Daily Commentary BY THE CURVE TEAM –

Concerns Raised Over Budget Forecasts

10th of May, 2018

The Government’s latest budget continues to dominate the headlines as we await the opposition’s response later tonight. Doubts over whether or not the government can get it through parliament have already surfaced as ratings agencies voice their concerns over the forecasts underpinning the budget itself.

All three major rating agencies have now had their say on the budget. The general consensus is it hasn’t altered the outlook for Australia’s sovereign credit rating despite the budget returning to surplus earlier than expected.

One of the biggest concerns from the ratings agencies is around the forecasts that underpinned the improved budget outlook. Fitch Ratings primary analyst for Australia expressed concerns over the government’s ability to get the budget through parliament before saying that “the budget is based on optimistic revenue assumptions.” He then went on to say:

“The reliance on improved revenues, rather than policy proposals, to narrow the deficit poses some downside risk to the achievement of the government’s surplus target.”

Ratings agency Moody’s also has concerns over the assumptions that are baked into the forecasts. Moody’s vice president Marcin Petch said that “a risk remains that the expectations for commodity prices are optimistic and uncertainty persists on whether wages growth will pick up significantly enough to support revenues.”

Finally S&P, who retained their negative outlook placed on Australia’s AAA rating appeared a little more concerned with the international environment impact on the budget.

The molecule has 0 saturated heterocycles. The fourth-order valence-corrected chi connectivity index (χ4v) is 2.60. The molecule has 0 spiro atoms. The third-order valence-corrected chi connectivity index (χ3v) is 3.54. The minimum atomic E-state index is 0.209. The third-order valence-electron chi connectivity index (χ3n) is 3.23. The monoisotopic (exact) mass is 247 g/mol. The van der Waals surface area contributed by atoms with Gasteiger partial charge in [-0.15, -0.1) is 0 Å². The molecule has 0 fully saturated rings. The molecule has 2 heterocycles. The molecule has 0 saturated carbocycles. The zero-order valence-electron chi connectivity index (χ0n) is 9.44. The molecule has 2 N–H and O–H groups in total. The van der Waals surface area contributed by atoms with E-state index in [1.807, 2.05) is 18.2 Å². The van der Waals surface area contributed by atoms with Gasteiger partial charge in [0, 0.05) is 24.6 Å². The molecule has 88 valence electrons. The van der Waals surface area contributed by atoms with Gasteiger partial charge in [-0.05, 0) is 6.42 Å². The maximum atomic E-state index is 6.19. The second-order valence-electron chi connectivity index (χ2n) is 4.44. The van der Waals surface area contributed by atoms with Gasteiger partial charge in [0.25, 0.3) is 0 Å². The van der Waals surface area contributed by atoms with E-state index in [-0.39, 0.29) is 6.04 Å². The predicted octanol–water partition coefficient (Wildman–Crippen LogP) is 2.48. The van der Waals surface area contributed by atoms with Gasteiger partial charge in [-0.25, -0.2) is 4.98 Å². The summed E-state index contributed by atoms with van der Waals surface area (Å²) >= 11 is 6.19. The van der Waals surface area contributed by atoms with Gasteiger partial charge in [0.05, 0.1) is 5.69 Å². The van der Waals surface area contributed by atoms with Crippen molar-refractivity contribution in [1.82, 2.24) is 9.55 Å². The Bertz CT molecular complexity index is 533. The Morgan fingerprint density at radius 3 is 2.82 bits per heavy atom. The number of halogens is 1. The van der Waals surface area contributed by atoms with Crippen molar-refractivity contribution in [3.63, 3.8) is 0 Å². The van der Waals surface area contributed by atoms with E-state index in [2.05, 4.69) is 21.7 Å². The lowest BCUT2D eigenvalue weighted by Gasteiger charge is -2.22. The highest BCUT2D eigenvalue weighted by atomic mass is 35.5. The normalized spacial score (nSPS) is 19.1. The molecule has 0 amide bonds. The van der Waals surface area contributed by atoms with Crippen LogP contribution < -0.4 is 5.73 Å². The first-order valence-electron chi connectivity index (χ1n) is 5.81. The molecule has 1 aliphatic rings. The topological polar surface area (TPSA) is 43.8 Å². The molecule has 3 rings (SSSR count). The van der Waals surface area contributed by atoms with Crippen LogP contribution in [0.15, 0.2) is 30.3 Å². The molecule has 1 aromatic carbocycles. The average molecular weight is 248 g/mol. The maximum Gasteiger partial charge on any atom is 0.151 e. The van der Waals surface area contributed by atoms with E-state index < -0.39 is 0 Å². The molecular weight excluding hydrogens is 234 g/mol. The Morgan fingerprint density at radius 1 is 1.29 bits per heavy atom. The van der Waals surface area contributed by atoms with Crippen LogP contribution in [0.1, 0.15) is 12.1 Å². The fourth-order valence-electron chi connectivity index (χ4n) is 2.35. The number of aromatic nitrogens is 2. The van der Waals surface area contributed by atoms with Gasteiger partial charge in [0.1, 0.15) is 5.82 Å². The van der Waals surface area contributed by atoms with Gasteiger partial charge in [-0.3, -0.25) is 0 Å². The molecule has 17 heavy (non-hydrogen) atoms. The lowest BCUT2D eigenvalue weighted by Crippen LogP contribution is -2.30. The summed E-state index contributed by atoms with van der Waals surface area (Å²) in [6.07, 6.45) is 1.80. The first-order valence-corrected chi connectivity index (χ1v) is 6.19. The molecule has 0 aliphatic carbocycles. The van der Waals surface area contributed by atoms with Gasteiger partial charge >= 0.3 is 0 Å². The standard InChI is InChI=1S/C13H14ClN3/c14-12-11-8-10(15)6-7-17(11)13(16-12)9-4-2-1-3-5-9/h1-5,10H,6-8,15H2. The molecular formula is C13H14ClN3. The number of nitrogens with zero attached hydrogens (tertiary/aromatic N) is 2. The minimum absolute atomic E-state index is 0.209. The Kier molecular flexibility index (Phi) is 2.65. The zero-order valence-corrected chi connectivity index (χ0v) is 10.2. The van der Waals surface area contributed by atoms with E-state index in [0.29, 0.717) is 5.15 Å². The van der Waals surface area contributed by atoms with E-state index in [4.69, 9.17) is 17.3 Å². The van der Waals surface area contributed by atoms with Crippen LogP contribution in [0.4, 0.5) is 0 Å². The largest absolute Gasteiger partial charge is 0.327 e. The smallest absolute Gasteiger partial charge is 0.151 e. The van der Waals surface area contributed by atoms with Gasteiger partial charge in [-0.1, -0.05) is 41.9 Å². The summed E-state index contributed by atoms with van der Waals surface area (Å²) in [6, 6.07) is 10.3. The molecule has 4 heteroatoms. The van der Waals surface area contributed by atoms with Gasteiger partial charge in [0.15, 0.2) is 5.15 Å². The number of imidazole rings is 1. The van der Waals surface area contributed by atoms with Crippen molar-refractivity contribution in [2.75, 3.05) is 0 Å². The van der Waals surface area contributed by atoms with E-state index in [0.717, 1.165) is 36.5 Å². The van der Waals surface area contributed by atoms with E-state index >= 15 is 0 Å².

S&P said that “global trade tensions, coupled with rising investor aversion to emerging markets in recent months, may dampen economic growth among Australia’s key trading partners.” As a result “risks to the government’s plan for an earlier return to budget surpluses are significant,” meaning that “the outlook on the long-term Australian sovereign ratings remains negative for now to reflect these uncertainties.”

Their concerns are justified given that Australia’s economic performance along with inflation outcomes have undershot not only the Treasury’s expectations over the past few years but also the RBA’s.

Across the ditch and out NZ counterparts are experiencing similar issues when it comes to forecasts. It has reached a point where the RNBZ lowered both its growth and inflation forecasts. The RBNZ Governor Adrian Orr went as far as saying “the direction of our next move is equally balanced, up or down.”

If Australia’s economy fails to evolve as the Australian Treasury and RBA expect, then they too may need to revisit their forecasts before too long.

David Flanagan

Director - Interest Rate Markets